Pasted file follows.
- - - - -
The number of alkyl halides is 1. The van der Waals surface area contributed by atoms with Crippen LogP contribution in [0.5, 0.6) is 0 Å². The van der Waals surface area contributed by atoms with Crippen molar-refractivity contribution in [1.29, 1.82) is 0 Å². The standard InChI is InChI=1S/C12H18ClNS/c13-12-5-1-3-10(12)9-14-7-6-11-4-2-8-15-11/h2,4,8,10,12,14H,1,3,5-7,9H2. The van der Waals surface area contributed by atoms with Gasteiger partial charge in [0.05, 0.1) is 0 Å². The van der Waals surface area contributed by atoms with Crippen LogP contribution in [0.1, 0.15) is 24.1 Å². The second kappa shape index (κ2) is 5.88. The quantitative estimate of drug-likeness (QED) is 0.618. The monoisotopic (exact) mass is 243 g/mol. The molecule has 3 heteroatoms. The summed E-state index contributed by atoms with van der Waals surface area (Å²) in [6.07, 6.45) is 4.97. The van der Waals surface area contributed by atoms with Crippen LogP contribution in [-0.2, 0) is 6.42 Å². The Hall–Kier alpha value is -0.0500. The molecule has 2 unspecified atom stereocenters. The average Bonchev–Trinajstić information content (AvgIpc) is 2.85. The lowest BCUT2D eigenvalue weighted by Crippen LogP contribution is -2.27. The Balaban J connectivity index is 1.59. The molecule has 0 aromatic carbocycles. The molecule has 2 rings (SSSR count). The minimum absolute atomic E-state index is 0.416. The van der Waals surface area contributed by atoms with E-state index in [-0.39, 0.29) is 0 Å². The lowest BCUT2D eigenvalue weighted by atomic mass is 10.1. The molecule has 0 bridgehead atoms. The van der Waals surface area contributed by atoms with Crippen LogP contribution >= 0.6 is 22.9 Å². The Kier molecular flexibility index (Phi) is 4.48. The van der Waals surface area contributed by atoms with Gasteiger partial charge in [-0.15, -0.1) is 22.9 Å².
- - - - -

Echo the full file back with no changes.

The number of alkyl halides is 1. The van der Waals surface area contributed by atoms with Crippen LogP contribution in [0.5, 0.6) is 0 Å². The van der Waals surface area contributed by atoms with Crippen molar-refractivity contribution in [1.29, 1.82) is 0 Å². The standard InChI is InChI=1S/C12H18ClNS/c13-12-5-1-3-10(12)9-14-7-6-11-4-2-8-15-11/h2,4,8,10,12,14H,1,3,5-7,9H2. The van der Waals surface area contributed by atoms with Gasteiger partial charge in [0.05, 0.1) is 0 Å². The van der Waals surface area contributed by atoms with Crippen LogP contribution in [0.1, 0.15) is 24.1 Å². The second kappa shape index (κ2) is 5.88. The quantitative estimate of drug-likeness (QED) is 0.618. The monoisotopic (exact) mass is 243 g/mol. The molecule has 3 heteroatoms. The summed E-state index contributed by atoms with van der Waals surface area (Å²) in [6.07, 6.45) is 4.97. The van der Waals surface area contributed by atoms with Crippen LogP contribution in [-0.2, 0) is 6.42 Å². The Hall–Kier alpha value is -0.0500. The molecule has 2 unspecified atom stereocenters. The average Bonchev–Trinajstić information content (AvgIpc) is 2.85. The lowest BCUT2D eigenvalue weighted by Crippen LogP contribution is -2.27. The Balaban J connectivity index is 1.59. The molecule has 0 aromatic carbocycles. The molecule has 2 rings (SSSR count). The minimum absolute atomic E-state index is 0.416. The van der Waals surface area contributed by atoms with E-state index in [-0.39, 0.29) is 0 Å². The lowest BCUT2D eigenvalue weighted by atomic mass is 10.1. The molecule has 0 bridgehead atoms. The van der Waals surface area contributed by atoms with Crippen LogP contribution >= 0.6 is 22.9 Å². The Kier molecular flexibility index (Phi) is 4.48. The van der Waals surface area contributed by atoms with Gasteiger partial charge in [-0.15, -0.1) is 22.9 Å².